BANGKOK (eTN) – Last Tuesday marked an end to a marketing trump that AirAsia had been branding for over two years. In November 2008, the AirAsia group proudly announced to remove fuel surcharge from passengers’ ticket. A year later it also took the decision to withdraw administration fees. The announcement had a great impact on travelers who thought they would only have to pay for the price of the ticket.
But – “trick or treat” – on May 3, 2011, Air Asia reintroduced its fuel surcharge. In an official communication, the carrier indicates that the measure is only temporary to offset escalating jet fuel prices. In 6 months time, jet fuel reached new heights, almost doubling from its 2010 average level of US$88 to over US$140 per barrel last week.
Fuel surcharge is a sensitive issue on Asian travel patterns as it can be a double-edged sword. Rising fuel surcharges from legacy carriers is likely to fuel up a boom in demand from Asian middle classes still keen to travel by opting eventually for budget carriers instead of full-service airlines. Despite also introducing fuel surcharges, budget carriers’ fees will still remain lower than the ones charged by legacy airlines.
However, any increase in the total fare being fetched at the end could also impact the Asian consumer. Budget carriers are becoming attractive alternatives to road transportation to the middle-class – including the lower-tier segment. Fuel surcharge could then rapidly depress the demand in countries with a big chunk of those lower income segments. It probably explains why AirAsia decided not to impose fuel surcharge on domestic flights within Indonesia and Thailand but only in Malaysia, where the middle-class can still afford to pay a small additional fee. After still explaining to maintain its policy of zero fuel surcharge at the end of January, Manila-based Cebu Pacific decided to reintroduce fuel surcharge by mid-March on international services, explaining it to be unable to support rising charges. It was then forced 10 days later to also apply a modest fuel fee on domestic flights, between P. 50 (US$1.07) and P. 200 (US$4.30) per segment. Talking to local media, Cebu Pacific Vice President Marketing Candice Iyog explained that it will still offer the lowest fares of any airlines in the Philippines, even including the fuel surcharge.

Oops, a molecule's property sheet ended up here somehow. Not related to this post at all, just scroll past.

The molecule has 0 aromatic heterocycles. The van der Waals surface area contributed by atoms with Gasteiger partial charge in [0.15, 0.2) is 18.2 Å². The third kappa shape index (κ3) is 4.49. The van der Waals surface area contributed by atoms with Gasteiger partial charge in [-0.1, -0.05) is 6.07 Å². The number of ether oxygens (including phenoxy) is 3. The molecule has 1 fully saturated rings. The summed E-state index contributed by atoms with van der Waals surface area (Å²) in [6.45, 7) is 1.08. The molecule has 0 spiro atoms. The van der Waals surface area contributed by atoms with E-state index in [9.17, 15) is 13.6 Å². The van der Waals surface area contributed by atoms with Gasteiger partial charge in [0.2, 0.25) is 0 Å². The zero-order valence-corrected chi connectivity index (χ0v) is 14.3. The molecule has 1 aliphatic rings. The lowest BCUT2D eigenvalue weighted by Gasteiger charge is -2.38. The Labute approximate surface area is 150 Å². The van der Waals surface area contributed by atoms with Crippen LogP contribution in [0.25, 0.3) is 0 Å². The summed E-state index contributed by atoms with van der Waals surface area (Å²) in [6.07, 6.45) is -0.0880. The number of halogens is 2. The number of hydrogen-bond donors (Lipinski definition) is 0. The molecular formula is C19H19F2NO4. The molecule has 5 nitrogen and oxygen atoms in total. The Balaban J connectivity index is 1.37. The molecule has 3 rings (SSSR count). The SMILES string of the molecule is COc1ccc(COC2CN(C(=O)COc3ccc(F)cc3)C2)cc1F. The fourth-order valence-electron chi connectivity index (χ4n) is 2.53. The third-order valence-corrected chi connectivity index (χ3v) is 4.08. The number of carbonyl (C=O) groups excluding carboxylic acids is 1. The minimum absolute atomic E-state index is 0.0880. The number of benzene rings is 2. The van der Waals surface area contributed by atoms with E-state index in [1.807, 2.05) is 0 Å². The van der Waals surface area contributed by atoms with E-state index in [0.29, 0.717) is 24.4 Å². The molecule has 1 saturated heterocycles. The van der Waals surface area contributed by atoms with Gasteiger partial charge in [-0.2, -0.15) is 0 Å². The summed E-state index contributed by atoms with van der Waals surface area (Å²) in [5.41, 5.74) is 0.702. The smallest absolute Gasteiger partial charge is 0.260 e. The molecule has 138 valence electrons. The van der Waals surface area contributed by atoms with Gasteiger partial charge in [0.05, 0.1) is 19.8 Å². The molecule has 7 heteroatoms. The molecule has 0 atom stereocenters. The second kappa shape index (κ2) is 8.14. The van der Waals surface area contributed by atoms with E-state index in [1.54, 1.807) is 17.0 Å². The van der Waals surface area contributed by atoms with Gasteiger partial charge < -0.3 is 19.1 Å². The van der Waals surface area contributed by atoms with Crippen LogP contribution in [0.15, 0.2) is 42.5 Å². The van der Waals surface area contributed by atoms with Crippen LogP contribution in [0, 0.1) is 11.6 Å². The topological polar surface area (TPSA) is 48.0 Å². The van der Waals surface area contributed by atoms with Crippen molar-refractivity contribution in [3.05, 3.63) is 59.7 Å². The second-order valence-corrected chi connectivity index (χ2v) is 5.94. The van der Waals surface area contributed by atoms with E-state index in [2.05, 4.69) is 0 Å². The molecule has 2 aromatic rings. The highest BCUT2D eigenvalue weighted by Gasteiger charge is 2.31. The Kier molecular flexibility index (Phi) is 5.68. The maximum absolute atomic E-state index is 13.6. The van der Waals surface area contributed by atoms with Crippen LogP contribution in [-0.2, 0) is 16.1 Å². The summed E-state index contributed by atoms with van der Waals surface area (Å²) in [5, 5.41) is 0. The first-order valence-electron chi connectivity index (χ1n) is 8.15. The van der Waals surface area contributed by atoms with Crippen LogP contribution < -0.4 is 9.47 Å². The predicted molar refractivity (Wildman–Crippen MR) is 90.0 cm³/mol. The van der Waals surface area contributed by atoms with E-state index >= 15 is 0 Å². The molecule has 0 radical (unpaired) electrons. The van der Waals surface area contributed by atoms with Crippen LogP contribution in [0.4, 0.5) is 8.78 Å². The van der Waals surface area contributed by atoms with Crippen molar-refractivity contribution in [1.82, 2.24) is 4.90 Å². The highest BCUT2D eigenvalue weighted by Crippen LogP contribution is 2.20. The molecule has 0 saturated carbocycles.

Malaysian domestic and international flights of up to 2 hours show from now an additional fuel surcharge of RM 10 per segment (roughly US$3.30), increasing by RM 10 for any additional hour of flight up to 4 hours. For AirAsia X, the surcharge ranges from RM 50 to RM 90 (roughly US$17 to US$31). The budget airlines group is prompt to promise to again abolish the surcharge as soon as prices will drop. The charged fee remains relatively low. AirAsia indicates that growing ancillary revenues – meals, luggage fee, pre-check-in or seat assignment, online shopping or insurance – help to offset the effects of fuel price hikes. In a financial statement, the airline group estimates that every RM 1 (U$30) spent by passenger provides approximately US$1/barrel of buffer.
Tiger Airways is still not charging additional fees for the fuel increase. The airline indicates to have integrated rising fuel prices into its forecasts. Ancillary services at the carrier have already reached 20% of Tiger’s total revenues and have also a buffer effect on air tickets. Meanwhile, the airline indicates to have slightly increased its average fare to partially balance for soaring jet fuel costs.
For both AirAsia and Tiger Airways, fuel has the highest share in total expenditure: for the first quarter of FY 2011 for AirAsia, it averaged 38.2% – even 39.3% of Indonesia AirAsia – while for Tiger Airways, it stood at 38.1% of all expenditures for the third quarter 2010-11. For the Qantas Group – to which low cost brand Jetstar is integrated – fuel costs per unit stood at 31.6% for the first half year of FY 2011.
The biggest hope for passengers would be an end to the ongoing conflicts in the Middle East, which could bring a temporary relief to the escalation of fuel prices. But as experts say regularly, demand for oil will continue to grow quicker than supply, high prices and fuel surcharges are likely to become permanent features of air transport. Better to get used to it now!